Area Forecast Discussion
Issued by NWS Buffalo, NY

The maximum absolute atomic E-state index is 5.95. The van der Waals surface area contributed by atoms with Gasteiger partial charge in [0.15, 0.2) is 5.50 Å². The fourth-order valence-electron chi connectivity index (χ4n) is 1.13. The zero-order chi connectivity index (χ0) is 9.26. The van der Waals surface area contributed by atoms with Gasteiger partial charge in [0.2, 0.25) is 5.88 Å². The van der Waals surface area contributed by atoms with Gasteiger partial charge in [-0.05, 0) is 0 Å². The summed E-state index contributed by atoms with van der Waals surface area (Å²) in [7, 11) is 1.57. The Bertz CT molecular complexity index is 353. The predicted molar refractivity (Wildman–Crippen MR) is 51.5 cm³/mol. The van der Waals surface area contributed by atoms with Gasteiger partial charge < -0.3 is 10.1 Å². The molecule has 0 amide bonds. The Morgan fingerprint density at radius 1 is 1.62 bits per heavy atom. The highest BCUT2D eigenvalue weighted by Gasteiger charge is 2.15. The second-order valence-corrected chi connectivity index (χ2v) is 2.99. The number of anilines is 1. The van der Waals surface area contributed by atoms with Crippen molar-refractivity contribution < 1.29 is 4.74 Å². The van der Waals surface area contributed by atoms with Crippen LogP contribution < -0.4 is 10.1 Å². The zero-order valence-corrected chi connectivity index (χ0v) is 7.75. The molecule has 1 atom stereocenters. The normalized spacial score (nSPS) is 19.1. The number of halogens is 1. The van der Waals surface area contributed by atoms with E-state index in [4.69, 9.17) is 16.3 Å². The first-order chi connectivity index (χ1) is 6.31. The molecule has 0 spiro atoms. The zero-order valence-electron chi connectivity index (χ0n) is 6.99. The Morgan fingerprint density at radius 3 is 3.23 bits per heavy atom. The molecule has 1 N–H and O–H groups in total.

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563 FXUS61 KBUF 230014 AFDBUF Area Forecast Discussion National Weather Service Buffalo NY 714 PM EST Sun Jan 22 2017 .SYNOPSIS... Warm and moist conditions will remain through the night with above normal temperatures, and areas of fog or drizzle. Then low pressure developing across the Southeastern states will move to the mid-Atlantic on Monday and then into Southern New England on Tuesday. This will bring rain and wet snow into our region with potentially significant snow accumulations in some areas. && .NEAR TERM /THROUGH MONDAY/... For the remainder of the night the low stratus and fog will remain the issue through the night. Northeast flow will continue through the night, this between an area of high pressure over eastern Canada, and two storm systems...one off the Atlantic coastline, and a second system over the southern Tennessee Valley. This northeast flow is a bit stronger than previous nights. The northeast flow will continue to advect cool, moist air over the warm lakes that will generate low stratus and fog along the southern Lake Ontario shoreline. The stronger flow has carried this fog inland to the NYS Thruway, with the fog expanding across the hills and valleys of the Genesee Valley. Additional fog is also forming along the immediate Lake Erie shoreline, with this fog reaching Route 5 and the NYS Thruway as well. Expect the fog to continue through the night, and into tomorrow morning. Low pressure from the Southeast will creep closer to our region, with a chance of showers across the Southern Tier late tonight. A consensus of 12Z guidance is slower than previous runs, so timing has been delayed to account for this. There still remains high confidence in precipitation with synoptic scale lift from a deep moist easterly mid-level flow and divergence aloft. By late Monday afternoon even slower model guidance has precipitation to the south shores of Lake Ontario, with steady precipitation expected across the Southern Tier and Upper Genesee Valley expected during this time. Thermal profiles will start off too warm for snow, but will cool with dynamic cooling as the system taps into slightly cooler air from the ENE. Even though model guidance is in generally good agreement, thermal profiles are so close that even a small error in forecast soundings will be the difference between rain and snow. Based on model consensus, preciopitaiton is expected to change over to snow first across the upper Genesee basin and Finger Lakes region, with modest accumulations of a 1 to 3 inches possible by sunset Monday. Elsewhere, expect mainly wet rain, with perhaps some wet flakes mixing in through late Monday afternoon. && .SHORT TERM /MONDAY NIGHT THROUGH WEDNESDAY NIGHT/... The main focus through the short term period remains on the strong and complex storm system moving up the east coast in the Monday night through Tuesday time frame. High pressure positioned off to our north and approaching milder air ahead of the approaching surface low from the DelMarVa will set up a complex thermal profile across western and north central New York. Precipiation associated with the approaching low will have already reached at least southern portions of the area Monday evening, with higher elevations already have transitioned over to all snow. This transition over to snow should take place for all areas as heavier precipitation makes it way into the region. Latest ensembles showing a high likelihood of more than an inch of liquid equivalent over much of western and north central New York Monday night into Tuesday. Later Monday night and into Tuesday, NAM and GFS forecast soundings showing a warm layer, mainly between 800mb and 700 mb arriving on a strengthening easterly flow, as strong as 75 knots in some of the guidance. This will result in a period of sleet mixing in at times. Better confidence has been gained this cycle, not only with a period of heavy precipitation, but with thermal profiles as well. Therefore, will issue a winter storm watch for the Genesee Valley eastward. The placement of the heaviest snow totals within the watch area still remains quite uncertain, but current thinking is there will be a swath of 5 to 10+ inches over the higher elevations from Allegany/Wyoming counties through the Bristol Hills, then up through the Tug Hill. On Wednesday morning, a narrow ridge axis will extend up the Eastern Seaboard while low pressure tracks across the Central Great Lakes Region. A warm front associated with this low will likely bring some precipitation which may start off as rain or wet snow but trend to all rain as temperatures warm. This will be followed by an ill- defined cold front and surface trough which will move across the region Wednesday night and bring more rain, which will mix with wet snow overnight as weak cold advection begins. Outside of the showers, Wednesday should be a breezy day with highs in the upper 30s to lower 40s. && .LONG TERM /THURSDAY THROUGH SUNDAY/... Welcome to the coldest time of the year...or at least in climatological terms...what SHOULD be the coldest time of the year. In the days leading up to this period...it has felt anything but wintry though...as a split flow over the country has been dominated by a Pacific maritime airmass. This rather warm regime will come to an end during this time frame as a temporary block in the mid level progressive flow will become established. A closed low will stall in the vicinity of the Labrador Sea while a fragile ridge will take shape along the west coast of the continent. A more robust ridge would normally exhibit signs of being able to withstand the battering of Pacific based shortwaves...but guidance is suggesting that it could be more susceptible to breaking down. This would limit the depth and strength of the northwest flow out of the Canadian Archipelago...thereby limiting the impact/ intensity of any cold air intrusion. That being said...the ensembles are in good agreement that enough cold air will be siphoned southward from Hudson Bay to finally push our mercury to at least normal levels for the weekend (end of this forecast period). There are some signs that the cold air could intensify as we push into the following week...but this is certainly not anything that the ensembles agree upon. The airmass during this period will gradually become cold enough to support a lake response...but with lake temps in the mid 30s over Lake Erie...we will need H85 temps to lower to at least -10c. As is nearly always the case at this point in winter...the Lake Ontario sfc temps are several degrees higher than those of Erie`s. Currently...they are generally in the low to mid 40s (as per GLERL)...so use the water temp at ROC with caution. Single point readings can often be misleading. The colder air that will lead to accumulating lake snows will gradually work its across the Lower Great Lakes in the wake of a very moist cold frontal passage on Thursday. The front is expected to generate fairly widespread rain and wet snow showers...especially during the second half of the day. Have raised pops to categorical to cover this fropa. As the cold air deepens Thursday night...some upslope will help to produce some wet snow showers over parts of the Southern Tier while true lake effect snow is likely to become established southeast of Lake Ontario. The passage of a shortwave within the chilly cyclonic flow on Friday should then promote scattered snow showers over the entire forecast area...but accumulating snows should be focused east of both lakes where mesoscale processes will dominate. Temps Friday will peak within a couple degrees from freezing. The cyclonic flow will continue to generate flurries and light snow showers over the region both Saturday and Sunday...with more persistent lake snows persisting in the snow belts east of both lakes. && .AVIATION /00Z MONDAY THROUGH FRIDAY/... Northeast flow at 00Z will continue to maintain IFR and lower flight conditions across KROC, KIAG and KBUF for the next 6 to 12 hours, before slowly improving with subtle increase in daytime mixing tomorrow. There may also be some areas of fog developing across the Southern Tier tonight, that may impact the KJHW terminal with IFR flight conditions late tonight. Monday a storm system will bring a period of rain to the region. Expect rain to reach the Southern Tier around daybreak, KIAG, KBUF, KROC just after noontime, and KART around the close of the TAF period. Though conditions may improve to MVFR/VFR briefly before the rain, within the rain, expect a deterioration back to IFR and MVFR flight conditions. Winds will generally remain from the northeast-east through the TAF cycle. Outlook... Monday night...Areas of MVFR/IFR with rain changing to wet snow. Tuesday...Areas of MVFR/IFR with wet snow mixed with rain. Wednesday and Thursday...VFR/MVFR with a chance of rain and snow. Friday...VFR/MVFR with a chance of snow showers. && .MARINE... Easterly winds will increase across Lake Ontario and Erie through tonight as we get caught between high pressure over Quebec and a deepening low pressure system moving into the Mid Atlantic. Small craft advisories have been issued for the western half of Lake Ontario as the east- northeasterly winds strengthen to 20 to 25 knots. Winds and waves will remain elevated until the low pressure system passes on Tuesday. Lake Erie remains less of a concern as wave action will directed away from the eastern end of the lake. && .BUF WATCHES/WARNINGS/ADVISORIES... NY...Winter Storm Watch from Monday evening through Tuesday afternoon for NYZ003>008. Winter Storm Watch from Monday afternoon through Tuesday afternoon for NYZ012>014-021. MARINE...Small Craft Advisory until 1 PM EST Tuesday for LOZ042-043. && $$ SYNOPSIS...APFFEL/THOMAS NEAR TERM...APFFEL/THOMAS SHORT TERM...TMA LONG TERM...RSH AVIATION...THOMAS MARINE...APFFEL